February 20, 2020
The "Chinese Tesla"
NIO, the electric car maker based in China and widely known as the "Chinese Tesla" was founded in 2014 by serial entrepreneur Wei LI. The company went public on NYSE on Sep 14th, 2018 at $9.90 a share. As of Feb 14th, 2020, it was trading at $3.77 a share.
It's never easy to run a car company. Tesla, the world's most popular electric car maker, has never made a profit in any full year, despite being publicly traded since 2010. In fact, the market doesn't seem to care too much about whether a new electric car company is profitable or not. On the contrary, if the company can grow faster than the market anticipates, as has been the case with Tesla, then the market typically rewards that higher growth. Their share price has seen a meteoric rise since the beginning of 2020 when it was at about $430. As of Feb 14th, 2020, the shares were trading at close to $800.
Gross margin and car delivery track record
Here we'll look at NIO's gross margin history, as well as its car delivery history, to gauge if the company can beat the market's expectations. We're focusing on these two metrics because car manufacturing is a scale business. If the company can ship more cars then its margins will rise because a large proportion of the costs of running a car company are fixed. So the general rule of thumb is that higher volume will translate into the higher gross margin and thus net profit margin.
Since NIO began publishing its financial reports in the 2nd quarter of 2018, the company has never recorded a positive gross margin. This is understandable considering the company is still very young - at 6 years old - and building a car company requires a lot of upfront investment.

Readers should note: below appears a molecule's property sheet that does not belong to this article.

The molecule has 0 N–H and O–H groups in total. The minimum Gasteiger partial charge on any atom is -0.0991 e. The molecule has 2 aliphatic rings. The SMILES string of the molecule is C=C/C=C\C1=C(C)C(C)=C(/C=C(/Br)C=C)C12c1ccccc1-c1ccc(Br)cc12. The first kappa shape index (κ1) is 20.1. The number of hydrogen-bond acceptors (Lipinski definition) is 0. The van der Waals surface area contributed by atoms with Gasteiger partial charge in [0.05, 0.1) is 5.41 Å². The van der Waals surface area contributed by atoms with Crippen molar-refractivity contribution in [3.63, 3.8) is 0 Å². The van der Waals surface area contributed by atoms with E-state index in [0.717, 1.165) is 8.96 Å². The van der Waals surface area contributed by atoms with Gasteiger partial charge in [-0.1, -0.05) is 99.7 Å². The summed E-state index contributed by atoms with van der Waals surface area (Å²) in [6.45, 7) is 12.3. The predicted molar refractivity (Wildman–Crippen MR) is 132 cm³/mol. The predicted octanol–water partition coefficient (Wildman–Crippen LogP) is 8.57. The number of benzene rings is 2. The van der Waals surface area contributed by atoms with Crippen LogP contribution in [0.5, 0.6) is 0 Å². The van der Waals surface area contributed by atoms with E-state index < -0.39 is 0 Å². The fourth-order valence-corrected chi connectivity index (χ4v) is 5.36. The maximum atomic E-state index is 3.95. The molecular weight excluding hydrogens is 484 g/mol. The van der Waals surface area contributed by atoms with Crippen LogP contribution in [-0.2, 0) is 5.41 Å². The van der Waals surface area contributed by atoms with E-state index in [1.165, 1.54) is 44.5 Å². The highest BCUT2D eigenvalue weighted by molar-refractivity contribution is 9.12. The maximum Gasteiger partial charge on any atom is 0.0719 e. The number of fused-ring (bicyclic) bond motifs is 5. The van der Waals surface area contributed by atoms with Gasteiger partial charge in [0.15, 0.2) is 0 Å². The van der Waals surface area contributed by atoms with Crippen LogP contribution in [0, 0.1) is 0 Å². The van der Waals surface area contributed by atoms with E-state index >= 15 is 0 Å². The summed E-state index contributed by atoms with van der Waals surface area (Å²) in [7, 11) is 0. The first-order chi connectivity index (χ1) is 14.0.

So the next thing to check is whether NIO delivers cars fast enough. It's concerning to see that the number of cars which it's delivering each quarter is quite inconsistent. The company has not yet established a track record that shows it has the ability to reliably deliver a sufficient number of cars.
It's also useful to compare NIO's current state to that of Tesla's. The gross margin of Tesla was at about 19% in the 3rd quarter of 2019. Whereas NIO's gross margin was still at about -12%.
That's why it's so important to look at the quarterly delivery schedule at NIO, to gauge whether it will one day reach a positive gross margin. It's too early to be very confident about NIO's future, whereas Tesla has one of the highest gross margins among global carmakers because it has reached a meaningful scale.
Delivery volume and gross margin are just two of many key factors to consider when analysing a car maker. It's also important to consider how efficiently the company is run, where a study of a company's return on invested capital (ROIC) can be quite insightful. Meanwhile, the strength of the balance sheet is also critical because NIO is still loss-making. This means that NIO needs to have plenty of cash in its bank account because it can't use profits to fund its growth. Otherwise, it will need to either borrow money or tap into the equity markets and raise fresh money from shareholders, which will dilute existing shareholders.
Genuine Impact helps investors make better investments with analysis of securities fundamental performance data. Our comments above only consider historical data and don't take any current daily news and company press releases into consideration. We do not make recommendations or provide investment advice. Individual investors should make their own decisions or seek independent advice. To get in touch, email email@example.com.